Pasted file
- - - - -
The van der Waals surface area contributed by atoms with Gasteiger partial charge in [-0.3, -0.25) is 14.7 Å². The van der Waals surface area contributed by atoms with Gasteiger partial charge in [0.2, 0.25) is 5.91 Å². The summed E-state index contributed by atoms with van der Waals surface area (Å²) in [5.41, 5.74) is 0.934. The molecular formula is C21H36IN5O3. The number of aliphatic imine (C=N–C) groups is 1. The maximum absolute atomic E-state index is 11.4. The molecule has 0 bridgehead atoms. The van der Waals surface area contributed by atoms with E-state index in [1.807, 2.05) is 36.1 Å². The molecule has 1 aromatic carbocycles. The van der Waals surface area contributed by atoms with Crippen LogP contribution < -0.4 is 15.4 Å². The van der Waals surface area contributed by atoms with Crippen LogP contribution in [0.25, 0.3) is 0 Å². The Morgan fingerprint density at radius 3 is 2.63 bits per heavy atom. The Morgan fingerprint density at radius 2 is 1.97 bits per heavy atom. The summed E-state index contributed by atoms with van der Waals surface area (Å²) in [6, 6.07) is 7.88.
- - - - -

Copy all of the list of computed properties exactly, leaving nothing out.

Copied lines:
The van der Waals surface area contributed by atoms with Gasteiger partial charge in [-0.3, -0.25) is 14.7 Å². The van der Waals surface area contributed by atoms with Gasteiger partial charge in [0.2, 0.25) is 5.91 Å². The summed E-state index contributed by atoms with van der Waals surface area (Å²) in [5.41, 5.74) is 0.934. The molecular formula is C21H36IN5O3. The number of aliphatic imine (C=N–C) groups is 1. The maximum absolute atomic E-state index is 11.4. The molecule has 0 bridgehead atoms. The van der Waals surface area contributed by atoms with E-state index in [1.807, 2.05) is 36.1 Å². The molecule has 1 aromatic carbocycles. The van der Waals surface area contributed by atoms with Crippen LogP contribution < -0.4 is 15.4 Å². The van der Waals surface area contributed by atoms with Crippen LogP contribution in [0.25, 0.3) is 0 Å². The Morgan fingerprint density at radius 3 is 2.63 bits per heavy atom. The Morgan fingerprint density at radius 2 is 1.97 bits per heavy atom. The summed E-state index contributed by atoms with van der Waals surface area (Å²) in [6, 6.07) is 7.88.